However, García arguably has been the Sox top player since Madrigal went down a month ago. Leury is slashing .321/.402/.915 in 24 games during this recent stretch, driving in 20 runs and playing a solid, if not spectacular, second base. Only José Abreu, with 66, has more RBIs than García's 39 for the Sox this season. No one saw this coming. The idea of making a trade to replace García makes little sense at this juncture.

As mentioned, four players from the Sox regular starting lineup - Jiménez, Robert, Madrigal and Grandal - have been sidelined for prolonged periods, yet the club has been in first place every day since May 4. There have been many contributors, but none as important as the five starting pitchers whose combined 3.39 ERA is second only to Houston's 3.35 in the American League.

So while the injuries have been huge barriers to hurdle, the team's starting staff has barely missed a regular turn. Had any of Lucas Giolito, Lance Lynn, Carlos Rodón, Dylan Cease, or Dallas Keuchel been sidelined for a considerable stretch, La Russa's crew wouldn't be 19 games over .500 today.

One might argue that Michael Kopech could step in to provide a more than suitable replacement, but he also missed time with a hamstring problem. Kopech is back now, and in two one-inning appearances last week, he retired all six batters he faced, striking out all of them. Kopech threw 28 pitches, 23 for strikes.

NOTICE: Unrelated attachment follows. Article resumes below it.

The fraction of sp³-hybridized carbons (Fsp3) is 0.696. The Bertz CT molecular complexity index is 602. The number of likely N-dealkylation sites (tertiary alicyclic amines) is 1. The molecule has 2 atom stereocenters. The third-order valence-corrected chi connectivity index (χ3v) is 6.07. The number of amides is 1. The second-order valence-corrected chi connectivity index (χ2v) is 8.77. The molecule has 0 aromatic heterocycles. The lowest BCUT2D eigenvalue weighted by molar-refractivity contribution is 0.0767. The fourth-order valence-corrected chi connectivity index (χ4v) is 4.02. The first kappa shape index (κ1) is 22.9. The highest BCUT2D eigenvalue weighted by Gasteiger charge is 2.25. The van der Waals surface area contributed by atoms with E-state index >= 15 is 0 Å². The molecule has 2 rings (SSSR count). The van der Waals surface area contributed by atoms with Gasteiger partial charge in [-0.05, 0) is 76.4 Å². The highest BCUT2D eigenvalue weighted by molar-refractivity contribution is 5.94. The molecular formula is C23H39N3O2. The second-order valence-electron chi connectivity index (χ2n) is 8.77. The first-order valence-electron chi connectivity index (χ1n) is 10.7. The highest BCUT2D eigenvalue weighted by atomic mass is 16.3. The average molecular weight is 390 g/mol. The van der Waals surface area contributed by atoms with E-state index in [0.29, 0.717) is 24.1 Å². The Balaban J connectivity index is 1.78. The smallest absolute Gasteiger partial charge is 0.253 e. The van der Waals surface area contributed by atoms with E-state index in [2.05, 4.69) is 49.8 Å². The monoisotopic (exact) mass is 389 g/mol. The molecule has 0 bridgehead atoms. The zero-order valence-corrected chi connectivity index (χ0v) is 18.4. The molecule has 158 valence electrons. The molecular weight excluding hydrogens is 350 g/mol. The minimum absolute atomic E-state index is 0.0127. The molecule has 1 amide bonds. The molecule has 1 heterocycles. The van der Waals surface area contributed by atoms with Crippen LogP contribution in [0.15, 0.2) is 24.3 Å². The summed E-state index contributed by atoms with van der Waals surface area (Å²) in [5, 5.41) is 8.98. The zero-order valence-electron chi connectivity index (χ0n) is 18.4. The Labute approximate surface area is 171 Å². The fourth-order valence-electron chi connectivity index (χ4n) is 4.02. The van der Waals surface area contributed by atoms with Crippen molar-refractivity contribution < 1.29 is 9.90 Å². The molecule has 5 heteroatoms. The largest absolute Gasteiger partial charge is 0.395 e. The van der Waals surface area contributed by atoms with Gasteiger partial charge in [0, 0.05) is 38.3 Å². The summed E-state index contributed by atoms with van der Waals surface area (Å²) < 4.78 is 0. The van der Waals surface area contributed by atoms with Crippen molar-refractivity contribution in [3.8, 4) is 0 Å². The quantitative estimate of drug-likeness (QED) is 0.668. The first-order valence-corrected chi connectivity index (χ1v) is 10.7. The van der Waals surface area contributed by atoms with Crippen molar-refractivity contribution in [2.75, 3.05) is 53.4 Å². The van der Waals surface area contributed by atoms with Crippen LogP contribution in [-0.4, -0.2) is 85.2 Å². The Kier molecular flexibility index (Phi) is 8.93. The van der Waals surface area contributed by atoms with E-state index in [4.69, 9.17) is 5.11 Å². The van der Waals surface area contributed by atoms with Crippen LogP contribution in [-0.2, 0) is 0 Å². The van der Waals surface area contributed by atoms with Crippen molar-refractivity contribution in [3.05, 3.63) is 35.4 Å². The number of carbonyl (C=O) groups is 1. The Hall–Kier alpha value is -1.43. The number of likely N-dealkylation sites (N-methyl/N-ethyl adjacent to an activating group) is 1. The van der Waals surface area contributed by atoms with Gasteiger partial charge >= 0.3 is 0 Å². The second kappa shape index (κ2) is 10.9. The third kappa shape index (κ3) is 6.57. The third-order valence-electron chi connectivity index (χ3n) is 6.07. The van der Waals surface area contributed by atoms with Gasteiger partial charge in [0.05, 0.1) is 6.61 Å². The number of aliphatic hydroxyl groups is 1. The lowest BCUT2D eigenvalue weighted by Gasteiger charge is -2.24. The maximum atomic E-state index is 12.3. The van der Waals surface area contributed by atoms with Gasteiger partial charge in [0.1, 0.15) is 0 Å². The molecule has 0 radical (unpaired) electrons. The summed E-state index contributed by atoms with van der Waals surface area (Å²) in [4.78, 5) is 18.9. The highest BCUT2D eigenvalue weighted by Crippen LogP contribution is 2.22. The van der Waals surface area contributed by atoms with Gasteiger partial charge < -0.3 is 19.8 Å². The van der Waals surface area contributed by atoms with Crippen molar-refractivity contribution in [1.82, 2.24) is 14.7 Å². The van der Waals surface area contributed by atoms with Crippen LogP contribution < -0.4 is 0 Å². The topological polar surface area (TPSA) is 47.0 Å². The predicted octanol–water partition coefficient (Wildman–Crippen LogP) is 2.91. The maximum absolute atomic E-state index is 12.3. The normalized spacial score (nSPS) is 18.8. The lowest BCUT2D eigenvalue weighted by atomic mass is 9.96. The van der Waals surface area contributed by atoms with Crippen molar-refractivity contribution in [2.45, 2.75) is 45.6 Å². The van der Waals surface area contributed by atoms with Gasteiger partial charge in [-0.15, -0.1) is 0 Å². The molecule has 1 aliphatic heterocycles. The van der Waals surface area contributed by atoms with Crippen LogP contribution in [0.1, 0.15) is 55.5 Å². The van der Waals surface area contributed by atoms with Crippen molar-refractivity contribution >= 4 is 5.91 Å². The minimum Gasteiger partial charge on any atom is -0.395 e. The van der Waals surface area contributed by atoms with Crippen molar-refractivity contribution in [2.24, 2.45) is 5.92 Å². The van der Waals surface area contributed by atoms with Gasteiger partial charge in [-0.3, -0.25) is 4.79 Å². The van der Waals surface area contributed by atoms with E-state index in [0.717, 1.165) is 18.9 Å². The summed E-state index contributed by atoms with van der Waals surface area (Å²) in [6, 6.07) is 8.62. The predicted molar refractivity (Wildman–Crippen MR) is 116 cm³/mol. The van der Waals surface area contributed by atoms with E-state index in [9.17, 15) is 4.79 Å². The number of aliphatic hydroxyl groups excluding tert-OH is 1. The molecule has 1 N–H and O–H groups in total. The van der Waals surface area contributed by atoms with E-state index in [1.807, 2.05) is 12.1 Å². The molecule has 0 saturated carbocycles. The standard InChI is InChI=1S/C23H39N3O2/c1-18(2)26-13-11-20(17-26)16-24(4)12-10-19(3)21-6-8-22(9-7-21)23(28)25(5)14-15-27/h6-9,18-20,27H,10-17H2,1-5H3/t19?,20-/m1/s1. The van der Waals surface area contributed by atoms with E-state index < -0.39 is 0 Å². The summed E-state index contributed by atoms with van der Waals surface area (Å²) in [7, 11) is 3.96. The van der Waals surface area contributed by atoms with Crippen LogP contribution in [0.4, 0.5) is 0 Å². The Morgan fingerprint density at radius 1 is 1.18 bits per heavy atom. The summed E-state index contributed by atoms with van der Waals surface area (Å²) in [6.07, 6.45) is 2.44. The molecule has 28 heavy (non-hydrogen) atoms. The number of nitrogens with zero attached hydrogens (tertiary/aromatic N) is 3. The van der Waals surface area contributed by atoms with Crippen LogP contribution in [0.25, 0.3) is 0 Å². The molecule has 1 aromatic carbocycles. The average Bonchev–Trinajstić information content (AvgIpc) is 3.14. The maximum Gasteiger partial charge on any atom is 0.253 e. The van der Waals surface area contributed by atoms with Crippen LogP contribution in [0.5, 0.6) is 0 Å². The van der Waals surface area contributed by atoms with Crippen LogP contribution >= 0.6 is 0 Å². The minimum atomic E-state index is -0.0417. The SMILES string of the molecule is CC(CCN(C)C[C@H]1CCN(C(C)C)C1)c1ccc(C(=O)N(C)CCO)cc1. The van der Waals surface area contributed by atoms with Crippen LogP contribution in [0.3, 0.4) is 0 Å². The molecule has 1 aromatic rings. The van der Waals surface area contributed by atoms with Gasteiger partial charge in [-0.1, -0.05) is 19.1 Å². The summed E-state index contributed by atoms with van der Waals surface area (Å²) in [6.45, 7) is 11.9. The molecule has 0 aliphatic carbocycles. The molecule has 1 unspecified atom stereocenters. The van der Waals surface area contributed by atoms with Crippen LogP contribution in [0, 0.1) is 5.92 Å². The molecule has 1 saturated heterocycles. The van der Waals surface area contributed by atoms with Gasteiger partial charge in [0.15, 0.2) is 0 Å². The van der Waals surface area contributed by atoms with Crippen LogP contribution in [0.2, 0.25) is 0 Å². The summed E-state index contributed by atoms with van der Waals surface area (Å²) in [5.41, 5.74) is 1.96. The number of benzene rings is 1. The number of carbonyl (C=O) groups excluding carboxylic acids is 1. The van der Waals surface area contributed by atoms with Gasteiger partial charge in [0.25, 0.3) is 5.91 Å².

Before the snow flies, Kopech very well could be the determining factor for how far the Sox can go because he can be a force out of an inconsistent bullpen, and La Russa may be able to get five or six innings from Kopech in a starting role. Kopech just needs to stay healthy.

If Hahn can swing a deal for a proven relief pitcher, he might be willing to part with a prospect or two, but he might be just as smart to keep checking the waiver wires. Signing rejects Jake Lamb, Billy Hamilton and Brian Goodwin has worked out splendidly so far, and those additions didn't cost him one young player from the farm system.

La Russa hasn't suffered from a shortage of critics since he was hired last October, but that cadre of complainers seems to have shrunk with the team's success so far. Say what you will about the manager's strategy and handling of young players, but one trait unknown to the venerable skipper is complacency. Whether they're eight games in front or eight games behind, the goal won't change in the coming days and weeks.

This weekend against Houston could preview the future, even though the Sox will be performing without some of their key players. The Astros rallied for six runs Sunday in the bottom of the ninth inning to nip the Yankees 8-7. José Altuve's three-run walkoff shot was the game-winner. Houston also is 19 games above the .500 mark. They're 26-17 on the road and 7-3 in July. This isn't Baltimore coming to town. We'll get a glimpse of what may turn out to be a match-up made for October.


Former Bill Veeck bar buddy Roger Wallenstein is our White Sox correspondent. He welcomes your comments.